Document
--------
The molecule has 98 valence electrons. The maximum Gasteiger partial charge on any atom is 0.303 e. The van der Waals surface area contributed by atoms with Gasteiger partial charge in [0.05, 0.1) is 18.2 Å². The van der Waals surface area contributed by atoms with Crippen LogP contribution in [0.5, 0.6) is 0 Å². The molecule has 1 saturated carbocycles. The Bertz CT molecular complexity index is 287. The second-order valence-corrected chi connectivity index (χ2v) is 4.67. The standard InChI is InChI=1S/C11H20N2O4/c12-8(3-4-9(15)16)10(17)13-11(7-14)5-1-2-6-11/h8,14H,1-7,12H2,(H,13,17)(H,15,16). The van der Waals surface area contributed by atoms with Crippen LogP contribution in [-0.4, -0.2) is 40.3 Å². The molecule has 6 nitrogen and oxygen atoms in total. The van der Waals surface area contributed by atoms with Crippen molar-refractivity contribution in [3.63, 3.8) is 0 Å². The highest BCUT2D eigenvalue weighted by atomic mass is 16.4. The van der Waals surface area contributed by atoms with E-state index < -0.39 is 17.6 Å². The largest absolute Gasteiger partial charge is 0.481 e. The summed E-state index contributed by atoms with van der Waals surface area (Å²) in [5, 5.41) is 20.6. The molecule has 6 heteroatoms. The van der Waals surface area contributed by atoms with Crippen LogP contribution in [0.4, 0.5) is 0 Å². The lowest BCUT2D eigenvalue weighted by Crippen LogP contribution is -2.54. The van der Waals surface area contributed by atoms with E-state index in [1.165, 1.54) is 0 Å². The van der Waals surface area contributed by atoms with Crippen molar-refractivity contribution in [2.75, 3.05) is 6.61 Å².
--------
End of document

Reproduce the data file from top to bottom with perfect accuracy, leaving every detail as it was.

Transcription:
The molecule has 98 valence electrons. The maximum Gasteiger partial charge on any atom is 0.303 e. The van der Waals surface area contributed by atoms with Gasteiger partial charge in [0.05, 0.1) is 18.2 Å². The van der Waals surface area contributed by atoms with Crippen LogP contribution in [0.5, 0.6) is 0 Å². The molecule has 1 saturated carbocycles. The Bertz CT molecular complexity index is 287. The second-order valence-corrected chi connectivity index (χ2v) is 4.67. The standard InChI is InChI=1S/C11H20N2O4/c12-8(3-4-9(15)16)10(17)13-11(7-14)5-1-2-6-11/h8,14H,1-7,12H2,(H,13,17)(H,15,16). The van der Waals surface area contributed by atoms with Crippen LogP contribution in [-0.4, -0.2) is 40.3 Å². The molecule has 6 nitrogen and oxygen atoms in total. The van der Waals surface area contributed by atoms with Crippen molar-refractivity contribution in [3.63, 3.8) is 0 Å². The highest BCUT2D eigenvalue weighted by atomic mass is 16.4. The van der Waals surface area contributed by atoms with E-state index < -0.39 is 17.6 Å². The largest absolute Gasteiger partial charge is 0.481 e. The summed E-state index contributed by atoms with van der Waals surface area (Å²) in [5, 5.41) is 20.6. The molecule has 6 heteroatoms. The van der Waals surface area contributed by atoms with Crippen LogP contribution in [0.4, 0.5) is 0 Å². The lowest BCUT2D eigenvalue weighted by Crippen LogP contribution is -2.54. The van der Waals surface area contributed by atoms with E-state index in [1.165, 1.54) is 0 Å². The van der Waals surface area contributed by atoms with Crippen molar-refractivity contribution in [2.75, 3.05) is 6.61 Å².